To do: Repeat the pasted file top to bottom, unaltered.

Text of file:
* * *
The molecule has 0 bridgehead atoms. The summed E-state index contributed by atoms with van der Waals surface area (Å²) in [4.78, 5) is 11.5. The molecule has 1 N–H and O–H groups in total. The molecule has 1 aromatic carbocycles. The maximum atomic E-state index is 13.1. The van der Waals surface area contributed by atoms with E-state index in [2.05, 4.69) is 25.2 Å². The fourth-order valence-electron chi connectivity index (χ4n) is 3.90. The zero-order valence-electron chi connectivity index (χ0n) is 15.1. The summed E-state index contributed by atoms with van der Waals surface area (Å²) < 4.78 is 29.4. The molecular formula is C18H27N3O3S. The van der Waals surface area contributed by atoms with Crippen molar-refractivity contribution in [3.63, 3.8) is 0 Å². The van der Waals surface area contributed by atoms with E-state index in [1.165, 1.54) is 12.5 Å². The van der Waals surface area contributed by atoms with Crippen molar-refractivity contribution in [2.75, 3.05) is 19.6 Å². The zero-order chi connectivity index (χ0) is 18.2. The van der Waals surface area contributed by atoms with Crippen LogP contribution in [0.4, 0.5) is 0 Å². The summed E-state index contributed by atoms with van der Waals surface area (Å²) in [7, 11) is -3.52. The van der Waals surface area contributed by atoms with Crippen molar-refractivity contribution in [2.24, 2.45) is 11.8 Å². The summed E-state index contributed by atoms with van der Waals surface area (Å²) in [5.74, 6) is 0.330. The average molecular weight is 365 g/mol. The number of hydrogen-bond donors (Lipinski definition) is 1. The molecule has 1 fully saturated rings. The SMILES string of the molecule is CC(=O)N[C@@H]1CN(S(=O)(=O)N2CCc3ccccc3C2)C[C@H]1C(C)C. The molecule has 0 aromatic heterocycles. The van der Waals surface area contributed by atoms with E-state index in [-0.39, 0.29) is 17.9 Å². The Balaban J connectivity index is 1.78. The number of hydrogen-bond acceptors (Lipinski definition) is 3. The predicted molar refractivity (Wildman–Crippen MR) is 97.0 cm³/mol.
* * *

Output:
The molecule has 0 bridgehead atoms. The summed E-state index contributed by atoms with van der Waals surface area (Å²) in [4.78, 5) is 11.5. The molecule has 1 N–H and O–H groups in total. The molecule has 1 aromatic carbocycles. The maximum atomic E-state index is 13.1. The van der Waals surface area contributed by atoms with E-state index in [2.05, 4.69) is 25.2 Å². The fourth-order valence-electron chi connectivity index (χ4n) is 3.90. The zero-order valence-electron chi connectivity index (χ0n) is 15.1. The summed E-state index contributed by atoms with van der Waals surface area (Å²) < 4.78 is 29.4. The molecular formula is C18H27N3O3S. The van der Waals surface area contributed by atoms with Crippen molar-refractivity contribution in [3.63, 3.8) is 0 Å². The van der Waals surface area contributed by atoms with E-state index in [1.165, 1.54) is 12.5 Å². The van der Waals surface area contributed by atoms with Crippen molar-refractivity contribution in [2.75, 3.05) is 19.6 Å². The zero-order chi connectivity index (χ0) is 18.2. The van der Waals surface area contributed by atoms with Crippen LogP contribution in [0.4, 0.5) is 0 Å². The summed E-state index contributed by atoms with van der Waals surface area (Å²) in [7, 11) is -3.52. The van der Waals surface area contributed by atoms with Crippen molar-refractivity contribution in [2.24, 2.45) is 11.8 Å². The summed E-state index contributed by atoms with van der Waals surface area (Å²) in [5.74, 6) is 0.330. The average molecular weight is 365 g/mol. The number of hydrogen-bond donors (Lipinski definition) is 1. The molecule has 1 fully saturated rings. The SMILES string of the molecule is CC(=O)N[C@@H]1CN(S(=O)(=O)N2CCc3ccccc3C2)C[C@H]1C(C)C. The molecule has 0 aromatic heterocycles. The van der Waals surface area contributed by atoms with E-state index in [-0.39, 0.29) is 17.9 Å². The Balaban J connectivity index is 1.78. The number of hydrogen-bond acceptors (Lipinski definition) is 3. The predicted molar refractivity (Wildman–Crippen MR) is 97.0 cm³/mol.